We may have been lucky with our trip over the Crown Range as the snow at the top had turned to rain, lots of it, as we crawled our way down. We drove past several very recent slips and later that day the road was closed – for the next 2 days.
 
We started our day at fabulous Amisfield. You hear various comments about their experiences at Amisfield but there is no question that this place would rate in any of the world’s greatest wine regions. They charge $10 for a tasting of any 5 wines, including the Amisfield RKV Pinot Noir that retails for $120. And they use Riedel tasting glasses – it’s a class act.
 
Travel a couple of kilometres along Lake Hayes towards Arrowtown and you find the restaurant and tasting room (container) featuring the wines from Akarua. They have a reasonably substantial restaurant – serving breakfast and lunch and it was fully booked out on this day of miserable weather. They charge $5 for 5 wines.
 
Drive back to Amisfield, go up the hill and you find “Wet Jacket” – owned, run and named by Grey Hay – ex Peregrine. This is an old stone shearing shed – some of the shearing set up is still in place, but next door you can sample the local wines for $5 on the days they have the food truck outside. The Whitestone Cheese room, part of the complex, is well worth a visit. It was great to catch up with Greg Hay – our first encounter was around 35 years ago when several teams from Central Otago travelled to Dunedin for the Wilson Neill Wine Options competitions.
 
Our next visit was Chard Farm and we can tell people the entrance road has not changed. I cannot believe we once persuaded a driver to take a full-size bus into that winery. There’s a big range of wines to taste at Chard Farm and you pay a donation to do so – there is no set fee. No food – no fixed tasting fee. Rob Hay was our host at Chard Farm.
 
The Peregrine winery has not really changed since my last visit – some 14 years ago. The winery was new then, the winemaker was Michelle Richardson and there were only a few barrels in evidence – it’s now full. There is no charge to taste 4 wines at Peregrine and they are open from 11 am to 6 pm.
 
On the region’s wine map we noticed there was a Gibbston Tavern located on Coal Pit Road. This road is only a few hundred metres from Peregrine and we decided to check it out for lunch. The Tavern looks like a little old rustic building, and we are told it was made from containers – but you wouldn’t know it. The wood-fired pizza with a glass of Peregrine Chardonnay was very agreeable.
 
Travel up Coal Pit road, turn along Gibbston Back Road (which runs parallel to the Gibbston Highway) and you arrive at Brennan Wines. Open from 11 – 5, you pay $15 for a tasting of their wines, which are all made from locally grown Gibbston fruit.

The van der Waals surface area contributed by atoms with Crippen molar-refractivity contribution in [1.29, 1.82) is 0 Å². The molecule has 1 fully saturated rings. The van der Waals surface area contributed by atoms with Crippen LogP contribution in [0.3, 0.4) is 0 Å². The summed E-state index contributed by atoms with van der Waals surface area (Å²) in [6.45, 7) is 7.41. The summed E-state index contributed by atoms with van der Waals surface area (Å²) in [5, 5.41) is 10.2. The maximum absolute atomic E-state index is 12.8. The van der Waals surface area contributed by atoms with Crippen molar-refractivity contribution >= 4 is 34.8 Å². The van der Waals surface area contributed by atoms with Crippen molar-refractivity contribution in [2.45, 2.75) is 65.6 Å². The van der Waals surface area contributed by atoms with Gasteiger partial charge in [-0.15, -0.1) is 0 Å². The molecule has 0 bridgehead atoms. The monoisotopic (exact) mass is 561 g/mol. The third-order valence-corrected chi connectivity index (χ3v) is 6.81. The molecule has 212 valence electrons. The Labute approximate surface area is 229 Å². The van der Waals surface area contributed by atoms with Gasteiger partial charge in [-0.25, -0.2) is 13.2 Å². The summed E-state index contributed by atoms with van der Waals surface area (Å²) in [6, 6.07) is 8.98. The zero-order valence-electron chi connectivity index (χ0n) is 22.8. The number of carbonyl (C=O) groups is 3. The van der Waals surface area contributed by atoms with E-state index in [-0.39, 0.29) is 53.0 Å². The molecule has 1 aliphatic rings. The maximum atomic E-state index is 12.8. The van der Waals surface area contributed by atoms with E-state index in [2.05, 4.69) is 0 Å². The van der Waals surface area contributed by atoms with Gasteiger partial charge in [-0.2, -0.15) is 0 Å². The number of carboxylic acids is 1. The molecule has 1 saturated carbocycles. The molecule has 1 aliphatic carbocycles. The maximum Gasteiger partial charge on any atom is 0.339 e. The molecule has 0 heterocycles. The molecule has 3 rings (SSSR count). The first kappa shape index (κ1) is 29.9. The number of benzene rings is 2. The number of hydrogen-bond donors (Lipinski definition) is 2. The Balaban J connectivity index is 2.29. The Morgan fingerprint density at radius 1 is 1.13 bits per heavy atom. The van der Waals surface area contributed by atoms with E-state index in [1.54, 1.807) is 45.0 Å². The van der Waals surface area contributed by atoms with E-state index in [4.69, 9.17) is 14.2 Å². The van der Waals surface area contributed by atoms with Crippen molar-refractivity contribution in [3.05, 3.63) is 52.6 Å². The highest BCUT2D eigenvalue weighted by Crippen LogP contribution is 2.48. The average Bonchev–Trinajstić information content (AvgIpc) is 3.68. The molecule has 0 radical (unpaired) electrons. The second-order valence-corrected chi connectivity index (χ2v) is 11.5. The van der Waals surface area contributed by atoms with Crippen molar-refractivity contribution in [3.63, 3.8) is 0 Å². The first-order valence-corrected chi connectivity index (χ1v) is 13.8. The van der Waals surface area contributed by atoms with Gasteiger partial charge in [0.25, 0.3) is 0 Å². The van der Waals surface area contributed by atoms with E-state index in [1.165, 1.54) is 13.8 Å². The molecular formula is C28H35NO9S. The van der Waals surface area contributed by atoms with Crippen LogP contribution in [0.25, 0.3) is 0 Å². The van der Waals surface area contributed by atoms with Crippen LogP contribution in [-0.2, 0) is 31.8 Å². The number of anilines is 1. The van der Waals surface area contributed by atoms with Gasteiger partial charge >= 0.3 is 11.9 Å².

Back on the main road we discovered Kinross. There’s a lot on offer here. Open 7 days, 8 am – 5 pm, they have boutique accommodation, a bistro, cellar door ($15 for 5 wines) and you can taste wines from Valli, Hawkshead, Coal Pit, Domaine Thomson and Wild Irishman. Kinross was packed with tourists and we thought this was a place to include on your visiting list.
 
Our last stop in the Gibbston Valley was to Waitiri Creek. They open 7 days 11 – 5, they have a busy kitchen (at least 3 people working in there) and for $12 you can taste 4 wines – or 4 craft beers. They have a lovely garden setting, somewhat inappropriate on the day we called in.
 
Heading back to Wanaka we decided we had to revisit Archangel which had been closed on the Tuesday. It’s closed every Tuesday. You will find Archangel at Queensbury – approximately 20 minutes out of Wanaka. This is a new complex, there is a food menu and every Sunday the Food Truck arrives. It’s $3 to taste each wine – rebatable if you purchase 2 bottles. Nothing to do in Wanaka or Cromwell, it’s worth the drive – but not on a Tuesday.
 
So that was my whistle stop trip around a lot of Central Otago wineries – 25 were open, 5 closed and while we tasted wines at only a few places, if you were planning on plenty of tasting you would need about 4 days to get around so many venues.

Kingsley Wood on Tour - Central Otago – Part One

They say timing is important in life – well how about choosing a suitable week to visit the wineries in Central Otago, in February, and you get a cyclone and snow.  Like a good Auckland resident, you travel with shorts and then the high for the day is forecast to be 6 degrees.  The shops in Wanaka have no long-sleeved shirts on the racks, unless you want to buy something for the mountains which costs $400 – and will probably last a lifetime.  I am envious of the 25 degrees forecast for the North Shore!

However, we didn’t need fine weather when my plan was to visit as many winery cellar doors as I could over two days.  Day one was around Cromwell and Bannockburn and the Gibbston/Arrowtown area the next day.  Sadly, there was not time to get down to Alexandra.